EIn Steve McQueens’ movie Lovers Rock, two girls arrive at a party. The man at the door, impressed by their outfits, lets them in for nothing. It’s lovely to have such well-made ladies, he said. Well put together could be the motto of the sweetheart rock scene style in the British black community of the 70s and early 80s: ruffled dresses, sleek suits and styled hair were the focus. The tale here, a sweet love story with extended dance streaks for the 1979 hit Silly Games Janet Kays, as well as Carl Douglass Kung-Fu Fighting, is even more evocative with a glamorous, new look.
Unlike the fashion around other reggae subgenres, pointy ska combinations, for example, or root red, gold, and green, this look hasn’t seen much screen time before. . It was quite difficult to find a reference, says Jacqueline Durran, the costume designer of the films. To find out more, she spoke to the parents of the casts for their memories of clothing at the time. I started to think about how awesome it was to see a style that hasn’t really been appropriate or taken back into fashion in the years since.
The time may have come for a change. In addition to the McQueens movie, designer Grace Wales Bonner called her fall collection Lovers Rock, inspired by Photographs by John Gotos in a book of the same name, documenting black youth at a Lewisham community center in 1977. The creator says the McQueens film struck her as a moving photograph, having studied archival footage from the time. She says she noticed a simplicity of the clothes, which is enhanced by the person who wears them. Whether you make your own clothes or their second-hand clothes, it gives them something, a sense of the imagination, she says.
The young people in this scene are said to be mostly born in the UK, the children of Caribbean immigrants. This meant that there was a change in attitude towards style on their parents ‘part, with the lovers’ rock look highlighting it. The previous generation may have been much more consistent in terms of dress, says Wales Bonner. [In the 70s] it’s like: we were born here. In terms of style, [its more] expressive, playful and confident.
Confident is a word that also resonates with Carol Tulloch. An academic, his book The birth of Cool discusses the importance of clothing to the post-war Caribbean community in the UK. She says the lovers’ rock look followed the movement of black consciousness, the 70s and Afro and Rastafarianism. It’s very black, it’s a very black aesthetic, but it’s a much quieter way to communicate that look. Tulloch recounts an anecdote of a French colleague who is also black questioning the inclusion of a photograph of a young woman with a sweetheart rock hairstyle in an exhibition they were co-hosting. It seemed very ordinary to her, Tulloch said. I said: It’s the complete opposite of the ordinary! It is sobriety that is powerful. The underestimation came from the confidence of who they were.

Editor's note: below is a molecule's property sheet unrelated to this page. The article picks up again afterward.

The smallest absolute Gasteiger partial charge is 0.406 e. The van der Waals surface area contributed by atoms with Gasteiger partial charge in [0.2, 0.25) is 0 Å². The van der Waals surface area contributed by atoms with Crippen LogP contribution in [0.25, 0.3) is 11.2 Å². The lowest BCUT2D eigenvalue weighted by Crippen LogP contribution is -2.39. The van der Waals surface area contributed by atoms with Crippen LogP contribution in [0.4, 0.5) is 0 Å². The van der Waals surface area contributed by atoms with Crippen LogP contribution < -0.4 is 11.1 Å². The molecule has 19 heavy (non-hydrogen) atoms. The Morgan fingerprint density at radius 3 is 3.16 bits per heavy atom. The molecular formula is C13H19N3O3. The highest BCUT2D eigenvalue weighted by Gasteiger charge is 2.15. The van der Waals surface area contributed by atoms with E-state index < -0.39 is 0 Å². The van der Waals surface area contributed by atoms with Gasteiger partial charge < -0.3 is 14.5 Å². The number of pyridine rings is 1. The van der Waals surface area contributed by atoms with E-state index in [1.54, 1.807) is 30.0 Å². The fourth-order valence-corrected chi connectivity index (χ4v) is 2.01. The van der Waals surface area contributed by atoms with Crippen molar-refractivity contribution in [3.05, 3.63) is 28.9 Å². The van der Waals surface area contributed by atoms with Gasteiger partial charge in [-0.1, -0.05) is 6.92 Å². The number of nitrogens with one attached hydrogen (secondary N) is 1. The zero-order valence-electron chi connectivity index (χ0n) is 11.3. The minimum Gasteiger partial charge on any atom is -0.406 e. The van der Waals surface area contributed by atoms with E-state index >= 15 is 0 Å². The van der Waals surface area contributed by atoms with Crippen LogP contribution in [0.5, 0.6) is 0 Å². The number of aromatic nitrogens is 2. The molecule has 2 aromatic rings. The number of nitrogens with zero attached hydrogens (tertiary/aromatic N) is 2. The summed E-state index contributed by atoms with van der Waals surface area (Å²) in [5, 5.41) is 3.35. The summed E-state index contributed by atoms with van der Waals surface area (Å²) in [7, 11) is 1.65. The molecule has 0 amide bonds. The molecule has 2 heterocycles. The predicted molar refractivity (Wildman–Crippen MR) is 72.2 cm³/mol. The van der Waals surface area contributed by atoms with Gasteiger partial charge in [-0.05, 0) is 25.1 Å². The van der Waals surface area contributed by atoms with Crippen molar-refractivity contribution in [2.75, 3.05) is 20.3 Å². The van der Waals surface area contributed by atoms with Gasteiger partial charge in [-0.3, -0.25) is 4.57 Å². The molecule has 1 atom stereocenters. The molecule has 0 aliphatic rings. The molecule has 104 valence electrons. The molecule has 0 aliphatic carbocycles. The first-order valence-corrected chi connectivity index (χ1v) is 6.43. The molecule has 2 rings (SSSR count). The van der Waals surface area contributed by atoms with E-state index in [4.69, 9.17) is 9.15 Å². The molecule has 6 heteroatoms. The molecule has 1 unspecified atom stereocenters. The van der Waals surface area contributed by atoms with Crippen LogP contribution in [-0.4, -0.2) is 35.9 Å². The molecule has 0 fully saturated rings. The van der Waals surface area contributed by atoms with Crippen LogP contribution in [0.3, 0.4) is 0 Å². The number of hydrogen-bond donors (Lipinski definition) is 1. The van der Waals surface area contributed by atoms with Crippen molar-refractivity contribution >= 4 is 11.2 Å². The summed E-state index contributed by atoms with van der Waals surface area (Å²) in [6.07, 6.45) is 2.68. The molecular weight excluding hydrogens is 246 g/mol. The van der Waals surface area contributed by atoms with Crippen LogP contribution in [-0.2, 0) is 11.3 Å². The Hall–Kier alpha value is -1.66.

An assembled glamor was an aspiration for both men and women. Reggae star Gregory Isaacs, in his dapper suits, was the style icon for men at the time, including Tullochs’ brother who she says straddled the laid back style and rock lovers. When they were growing up in Doncaster, and he went out, the music was on, the bed was moved out, so he had room while he was getting dressed. Then we got the smell of aftershave, and we went down the stairs, and he was out.
There was perhaps more freedom for this generation to play with style; to mix references from both their Caribbean heritage and the British culture in which they had grown up. Those in the lovers’ rock scene, for example, wore Aquascutum and Burberry checks. The appropriation of British-style details was already happening in Jamaica, Durran says. The Burberry checkered thing and the Clarks shoes and all that British stuff. [They were] very has become a part of the Jamaican style, and retired to England to make this look.
For Wales Bonner, these intersections are exciting. She says she’s drawn to the way immigrant communities make sense of their culture here, but also embrace certain things, traditions and codes. I remember reading about those Indian women who were really in those cardigans and knits that they wouldn’t have had Even something like Clarks, Jamaica, they really represent proper British manufacture, and are a sign of status . I am always interested in how things can be transformed. I think this is where the style gets really inventive.
While rock fans enjoy a moment in the spotlight, reggae style in general is also a fashion inspiration. Wales Bonner just launched a collaboration with Adidas inspired by Bob Marley’s wardrobe, and his spring collection, showcased with a film in June, traces the beginnings of dancehall in Jamaica. It’s an era that she says has radically changed in style. 84-year-old dub pioneer Lee Scratch Perry was featured on the Kaleidoscope magazine cover wearing Gucci. And Nicholas Daley took inspiration from reggae singer Peter Tosh for his spring collection. Daley was influenced by the reggae parties his parents threw in Scotland in the 1970s. His own Reggae Klub T-shirt a recreation of a design made by his parents launched this week. And he will organize an immersive exhibition, Back to Slygo a play on IMan SLYGo, the DJ name her father uses at the NOW Gallery in London in February.
Tulloch believes that all examples of reggae music and style put together, whether ska, rock lovers or dancehall, form a continuous line. [Its about] the importance of music in the lives of black people in Britain, whether secular or not, she says. And you can’t separate the clothes that go with it, whether it’s secular or not.